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Talks between Iran, world powers on nuclear issue to resume Sept. 18 in New York

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    EU foreign policy chief Catherine Ashton speaks during a press conference at the end of an informal meeting of the EU Foreign Affairs Ministers, in Milan, Italy, Saturday, Aug. 30, 2014. European Union leaders are set to decide who will be the 28-nation bloc's foreign policy chief for the next five years, with Italy's top diplomat Federica Mogherini widely seen as the front-runner for the prestigious job. The decision on incumbent Ashton's successor comes as the crisis at the EU's eastern border pitting Ukraine against Russia poses one of the biggest foreign policy challenges for the bloc in decades. (AP Photo/Luca Bruno) (The Associated Press)

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    Iranian President Hassan Rouhani gives a press conference in Tehran, Iran, Saturday, Aug. 30, 2014. Rouhani called Western sanctions an "invasion" on Saturday after Washington imposed existing sanctions on more than 25 businesses, banks and individuals suspected of working to expand Iran's nuclear program, support terrorism and help Iran evade U.S. and international sanctions. Iran's state TV also said the move violated an interim agreement reached with world powers under which Western nations agreed to ease sanctions in exchange for Iran curbing its nuclear activities. However, Friday's action did not constitute an expansion of the sanctions regime. (AP Photo/Ebrahim Noroozi) (The Associated Press)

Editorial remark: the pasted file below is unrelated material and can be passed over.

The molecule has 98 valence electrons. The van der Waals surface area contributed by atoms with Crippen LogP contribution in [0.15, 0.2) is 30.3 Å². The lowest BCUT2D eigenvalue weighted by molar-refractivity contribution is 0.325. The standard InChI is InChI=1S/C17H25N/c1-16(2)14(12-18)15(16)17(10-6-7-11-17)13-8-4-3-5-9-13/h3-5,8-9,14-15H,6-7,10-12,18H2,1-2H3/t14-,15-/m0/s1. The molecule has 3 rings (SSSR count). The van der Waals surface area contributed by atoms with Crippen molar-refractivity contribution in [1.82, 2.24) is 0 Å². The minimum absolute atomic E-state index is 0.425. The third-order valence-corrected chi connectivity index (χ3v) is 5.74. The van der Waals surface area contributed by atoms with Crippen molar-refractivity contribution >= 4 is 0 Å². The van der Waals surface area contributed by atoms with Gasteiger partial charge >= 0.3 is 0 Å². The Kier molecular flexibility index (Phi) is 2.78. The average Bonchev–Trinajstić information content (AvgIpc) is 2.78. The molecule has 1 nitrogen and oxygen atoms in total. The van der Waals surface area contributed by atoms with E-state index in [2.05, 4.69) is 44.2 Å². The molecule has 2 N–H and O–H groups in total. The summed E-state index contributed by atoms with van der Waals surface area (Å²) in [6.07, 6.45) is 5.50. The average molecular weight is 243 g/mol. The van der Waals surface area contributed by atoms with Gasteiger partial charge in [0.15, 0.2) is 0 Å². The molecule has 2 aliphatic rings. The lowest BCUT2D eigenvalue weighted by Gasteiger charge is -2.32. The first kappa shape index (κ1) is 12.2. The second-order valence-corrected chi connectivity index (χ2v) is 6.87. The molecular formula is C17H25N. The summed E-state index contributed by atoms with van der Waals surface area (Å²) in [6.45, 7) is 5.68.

The European Union says that talks between Iran and six world powers on a nuclear deal will resume on New York on Sept. 18.

EU spokesman Michael Mann said Thursday that preparatory meetings will be held in Vienna next week. Negotiators face a Nov. 24 deadline to overcome stubborn differences over the size and capacity of activities by Tehran that could be used to make nuclear arms.

EU foreign policy chief Catherine Ashton is coordinating the talks on behalf of the U.S., Russia, China, Britain, France and Germany.

The talks have stalled over intense disagreements over the purpose of Iran's nuclear program, which Tehran says is aimed at peaceful purposes only.